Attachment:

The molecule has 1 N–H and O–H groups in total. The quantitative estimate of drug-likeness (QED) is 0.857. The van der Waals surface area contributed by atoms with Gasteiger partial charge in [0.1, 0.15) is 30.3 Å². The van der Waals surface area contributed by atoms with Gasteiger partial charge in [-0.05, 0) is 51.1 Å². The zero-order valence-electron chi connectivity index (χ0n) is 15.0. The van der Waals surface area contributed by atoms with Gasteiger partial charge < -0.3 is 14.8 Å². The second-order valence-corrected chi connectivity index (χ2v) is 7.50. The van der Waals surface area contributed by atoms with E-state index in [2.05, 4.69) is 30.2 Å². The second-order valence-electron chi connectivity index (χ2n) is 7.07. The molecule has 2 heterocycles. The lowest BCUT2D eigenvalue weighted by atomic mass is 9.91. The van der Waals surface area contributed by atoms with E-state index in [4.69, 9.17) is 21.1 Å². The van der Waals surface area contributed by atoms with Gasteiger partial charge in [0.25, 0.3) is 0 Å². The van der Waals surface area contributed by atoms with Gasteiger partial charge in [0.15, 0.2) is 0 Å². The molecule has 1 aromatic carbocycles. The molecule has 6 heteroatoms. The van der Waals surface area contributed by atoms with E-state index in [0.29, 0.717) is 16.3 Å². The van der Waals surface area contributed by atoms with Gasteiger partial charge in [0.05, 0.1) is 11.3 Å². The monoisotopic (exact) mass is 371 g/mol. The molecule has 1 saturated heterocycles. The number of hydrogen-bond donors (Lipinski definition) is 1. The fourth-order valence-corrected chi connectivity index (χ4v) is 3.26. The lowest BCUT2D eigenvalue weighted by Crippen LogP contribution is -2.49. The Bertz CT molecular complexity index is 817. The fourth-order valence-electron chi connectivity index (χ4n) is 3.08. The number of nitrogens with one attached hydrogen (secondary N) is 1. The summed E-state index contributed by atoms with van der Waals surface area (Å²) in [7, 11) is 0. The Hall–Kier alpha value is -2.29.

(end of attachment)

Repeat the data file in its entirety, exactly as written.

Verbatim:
The molecule has 1 N–H and O–H groups in total. The quantitative estimate of drug-likeness (QED) is 0.857. The van der Waals surface area contributed by atoms with Gasteiger partial charge in [0.1, 0.15) is 30.3 Å². The van der Waals surface area contributed by atoms with Gasteiger partial charge in [-0.05, 0) is 51.1 Å². The zero-order valence-electron chi connectivity index (χ0n) is 15.0. The van der Waals surface area contributed by atoms with Gasteiger partial charge < -0.3 is 14.8 Å². The second-order valence-corrected chi connectivity index (χ2v) is 7.50. The van der Waals surface area contributed by atoms with E-state index in [2.05, 4.69) is 30.2 Å². The second-order valence-electron chi connectivity index (χ2n) is 7.07. The molecule has 2 heterocycles. The lowest BCUT2D eigenvalue weighted by atomic mass is 9.91. The van der Waals surface area contributed by atoms with E-state index in [4.69, 9.17) is 21.1 Å². The van der Waals surface area contributed by atoms with Gasteiger partial charge in [0.25, 0.3) is 0 Å². The van der Waals surface area contributed by atoms with Gasteiger partial charge in [0.15, 0.2) is 0 Å². The molecule has 1 aromatic carbocycles. The molecule has 6 heteroatoms. The van der Waals surface area contributed by atoms with E-state index in [0.29, 0.717) is 16.3 Å². The van der Waals surface area contributed by atoms with Gasteiger partial charge in [0.05, 0.1) is 11.3 Å². The monoisotopic (exact) mass is 371 g/mol. The molecule has 1 saturated heterocycles. The number of hydrogen-bond donors (Lipinski definition) is 1. The fourth-order valence-corrected chi connectivity index (χ4v) is 3.26. The lowest BCUT2D eigenvalue weighted by Crippen LogP contribution is -2.49. The Bertz CT molecular complexity index is 817. The fourth-order valence-electron chi connectivity index (χ4n) is 3.08. The number of nitrogens with one attached hydrogen (secondary N) is 1. The summed E-state index contributed by atoms with van der Waals surface area (Å²) in [7, 11) is 0. The Hall–Kier alpha value is -2.29.